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This past weekend there were far to many reports of sever injuries and deaths all around the Greater Minnesota. Maybe it’s the increased speeds with what may have been our last warm week or just the rush that seems to come with this time of year. Whatever the cause there should be some concern with the recent reports.

  • A New York Mills woman was killed early Saturday when her car was broadsided by a semi on Highway 106 east of Bluffton.
  • A driver was killed when his pickup truck collided with a farm truck hauling potatoes near the intersection of County Highway 75 and 320th Street in Otter Tail County.
  • A 14-year-old Wyoming girl was airlifted to North Memorial Medical Center in Robbinsdale after being critically injured in a one-vehicle crash in Wyoming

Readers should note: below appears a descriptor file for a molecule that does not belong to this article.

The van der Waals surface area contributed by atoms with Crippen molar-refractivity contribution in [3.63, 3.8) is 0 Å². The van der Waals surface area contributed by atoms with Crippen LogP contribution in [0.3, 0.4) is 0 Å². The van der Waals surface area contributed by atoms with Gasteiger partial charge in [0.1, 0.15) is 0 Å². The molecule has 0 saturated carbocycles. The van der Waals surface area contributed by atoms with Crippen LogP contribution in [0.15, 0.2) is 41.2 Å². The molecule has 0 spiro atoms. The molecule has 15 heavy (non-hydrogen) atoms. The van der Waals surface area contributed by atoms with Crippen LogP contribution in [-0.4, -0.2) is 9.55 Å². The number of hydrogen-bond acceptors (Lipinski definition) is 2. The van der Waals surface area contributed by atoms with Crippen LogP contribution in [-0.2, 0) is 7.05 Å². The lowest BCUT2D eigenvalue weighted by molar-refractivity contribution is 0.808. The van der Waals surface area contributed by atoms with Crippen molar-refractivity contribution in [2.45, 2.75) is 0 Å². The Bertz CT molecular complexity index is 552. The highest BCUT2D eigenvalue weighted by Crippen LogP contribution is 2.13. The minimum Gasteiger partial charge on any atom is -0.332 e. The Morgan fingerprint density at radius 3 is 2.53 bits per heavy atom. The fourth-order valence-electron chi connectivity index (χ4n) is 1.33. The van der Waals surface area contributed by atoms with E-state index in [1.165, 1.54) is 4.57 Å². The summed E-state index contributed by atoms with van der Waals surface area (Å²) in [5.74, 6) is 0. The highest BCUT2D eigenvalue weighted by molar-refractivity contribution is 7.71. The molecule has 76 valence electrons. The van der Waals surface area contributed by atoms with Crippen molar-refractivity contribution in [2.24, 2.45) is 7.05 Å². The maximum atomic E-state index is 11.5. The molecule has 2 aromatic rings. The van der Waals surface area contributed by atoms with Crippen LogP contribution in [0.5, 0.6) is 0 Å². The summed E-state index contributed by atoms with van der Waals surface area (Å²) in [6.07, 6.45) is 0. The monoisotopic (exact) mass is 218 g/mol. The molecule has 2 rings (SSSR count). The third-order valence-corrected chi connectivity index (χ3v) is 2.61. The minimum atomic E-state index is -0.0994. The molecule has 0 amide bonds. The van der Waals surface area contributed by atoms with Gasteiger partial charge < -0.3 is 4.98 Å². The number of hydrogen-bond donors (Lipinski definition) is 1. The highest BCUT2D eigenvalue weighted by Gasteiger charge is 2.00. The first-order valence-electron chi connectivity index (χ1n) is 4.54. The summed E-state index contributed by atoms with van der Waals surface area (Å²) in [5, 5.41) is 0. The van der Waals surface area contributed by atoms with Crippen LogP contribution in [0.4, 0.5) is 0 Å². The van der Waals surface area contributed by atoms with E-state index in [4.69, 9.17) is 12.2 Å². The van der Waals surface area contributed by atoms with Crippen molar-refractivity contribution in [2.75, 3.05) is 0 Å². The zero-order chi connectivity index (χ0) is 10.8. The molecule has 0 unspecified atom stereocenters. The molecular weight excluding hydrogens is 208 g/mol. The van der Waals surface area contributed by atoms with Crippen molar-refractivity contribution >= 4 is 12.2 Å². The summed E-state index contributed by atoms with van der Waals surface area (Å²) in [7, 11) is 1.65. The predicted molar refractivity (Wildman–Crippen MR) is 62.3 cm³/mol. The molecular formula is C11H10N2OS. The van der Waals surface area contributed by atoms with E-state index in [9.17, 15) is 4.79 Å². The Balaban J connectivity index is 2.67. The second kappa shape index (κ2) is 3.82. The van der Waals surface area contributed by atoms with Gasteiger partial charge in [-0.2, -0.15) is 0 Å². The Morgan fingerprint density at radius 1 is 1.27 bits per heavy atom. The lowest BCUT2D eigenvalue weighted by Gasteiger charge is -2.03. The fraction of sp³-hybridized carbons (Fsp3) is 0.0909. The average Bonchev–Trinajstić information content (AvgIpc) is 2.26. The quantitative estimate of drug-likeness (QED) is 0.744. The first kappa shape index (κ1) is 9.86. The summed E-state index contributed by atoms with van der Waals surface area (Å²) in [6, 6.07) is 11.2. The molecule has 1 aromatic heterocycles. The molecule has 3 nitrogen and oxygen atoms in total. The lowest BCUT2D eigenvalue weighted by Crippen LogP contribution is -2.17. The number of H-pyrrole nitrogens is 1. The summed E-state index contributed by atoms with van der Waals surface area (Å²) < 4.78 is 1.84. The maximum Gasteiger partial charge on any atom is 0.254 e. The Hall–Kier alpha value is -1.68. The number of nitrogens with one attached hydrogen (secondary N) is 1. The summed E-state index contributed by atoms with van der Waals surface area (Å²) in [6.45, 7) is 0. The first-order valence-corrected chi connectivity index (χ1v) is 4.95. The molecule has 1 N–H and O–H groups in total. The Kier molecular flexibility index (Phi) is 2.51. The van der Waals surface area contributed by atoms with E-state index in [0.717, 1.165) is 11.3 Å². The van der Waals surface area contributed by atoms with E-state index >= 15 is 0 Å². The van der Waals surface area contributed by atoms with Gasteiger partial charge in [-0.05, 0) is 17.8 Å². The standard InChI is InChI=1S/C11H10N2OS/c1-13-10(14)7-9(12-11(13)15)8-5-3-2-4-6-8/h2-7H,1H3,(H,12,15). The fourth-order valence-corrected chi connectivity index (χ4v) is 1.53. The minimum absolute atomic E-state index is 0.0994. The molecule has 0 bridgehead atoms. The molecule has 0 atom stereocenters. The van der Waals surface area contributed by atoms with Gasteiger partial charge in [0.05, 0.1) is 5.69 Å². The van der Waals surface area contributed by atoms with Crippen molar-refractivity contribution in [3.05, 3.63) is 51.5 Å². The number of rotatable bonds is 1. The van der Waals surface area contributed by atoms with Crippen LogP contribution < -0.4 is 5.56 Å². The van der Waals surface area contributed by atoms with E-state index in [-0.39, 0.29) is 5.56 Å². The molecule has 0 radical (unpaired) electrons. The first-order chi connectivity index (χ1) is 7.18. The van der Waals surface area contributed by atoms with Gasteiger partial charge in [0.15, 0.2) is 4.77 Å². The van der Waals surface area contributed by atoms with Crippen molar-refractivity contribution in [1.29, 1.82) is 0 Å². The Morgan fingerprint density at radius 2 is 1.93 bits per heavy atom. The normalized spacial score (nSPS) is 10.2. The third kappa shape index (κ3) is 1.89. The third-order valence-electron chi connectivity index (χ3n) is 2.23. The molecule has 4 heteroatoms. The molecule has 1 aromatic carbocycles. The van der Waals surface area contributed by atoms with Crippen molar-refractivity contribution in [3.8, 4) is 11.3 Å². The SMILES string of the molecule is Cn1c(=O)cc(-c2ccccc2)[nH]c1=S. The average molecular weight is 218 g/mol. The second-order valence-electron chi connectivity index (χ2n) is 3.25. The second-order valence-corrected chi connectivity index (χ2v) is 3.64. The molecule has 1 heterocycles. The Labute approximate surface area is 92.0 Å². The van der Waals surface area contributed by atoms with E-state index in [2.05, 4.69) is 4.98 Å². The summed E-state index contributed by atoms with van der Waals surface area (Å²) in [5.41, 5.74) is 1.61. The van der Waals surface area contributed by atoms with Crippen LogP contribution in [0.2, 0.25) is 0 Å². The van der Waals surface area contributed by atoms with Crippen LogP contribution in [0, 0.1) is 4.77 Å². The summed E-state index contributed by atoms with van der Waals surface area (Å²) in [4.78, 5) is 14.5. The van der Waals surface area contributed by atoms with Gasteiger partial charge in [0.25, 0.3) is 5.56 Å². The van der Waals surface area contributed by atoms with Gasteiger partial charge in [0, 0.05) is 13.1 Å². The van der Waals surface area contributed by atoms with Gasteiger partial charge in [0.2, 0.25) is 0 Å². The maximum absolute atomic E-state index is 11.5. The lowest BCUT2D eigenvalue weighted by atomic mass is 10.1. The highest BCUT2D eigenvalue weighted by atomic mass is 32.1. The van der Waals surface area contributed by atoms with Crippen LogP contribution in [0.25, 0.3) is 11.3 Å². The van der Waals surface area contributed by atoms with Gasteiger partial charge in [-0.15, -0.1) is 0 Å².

• A 23-year-old man from Dodge Center was killed early Sunday when his car and a semitrailer truck collided on Hwy. 14 in Dodge County.
  • A 20-year-old ATV driver was westbound on the road when the ATV rolled. He suffered severe head trauma and was pronounced dead at the scene.

According to the Rural Highway Safety Clearinghouse at the University of Minnesota, half of the 42,000 crash-related fatalities in the United States occur on two-lane rural roads, No matter what is done drivers must always be aware of:

  • the amount and type of traffic sharing the highway with them. The traffic may be heavy or light and may include trucks, cars, motor homes, farm equipment, motorcycles and bicycles.
  • changing weather conditions—fog, snow, water and ice, for example—that affect visibility and road conditions.
  • the type of vehicle being driven, particularly the condition of the brakes and the weight of the vehicle, which affects braking ability.
  • the character of the highway the driver is traveling. Drivers should adjust their speed for hills or for winding and narrow roads.
  • the presence of intersections, railway grade crossings or pedestrians.

To many young people and their families suffered this past week. Our thoughts go out to all of them. Hopefully, enough will be learned to cut down on more weeks like this

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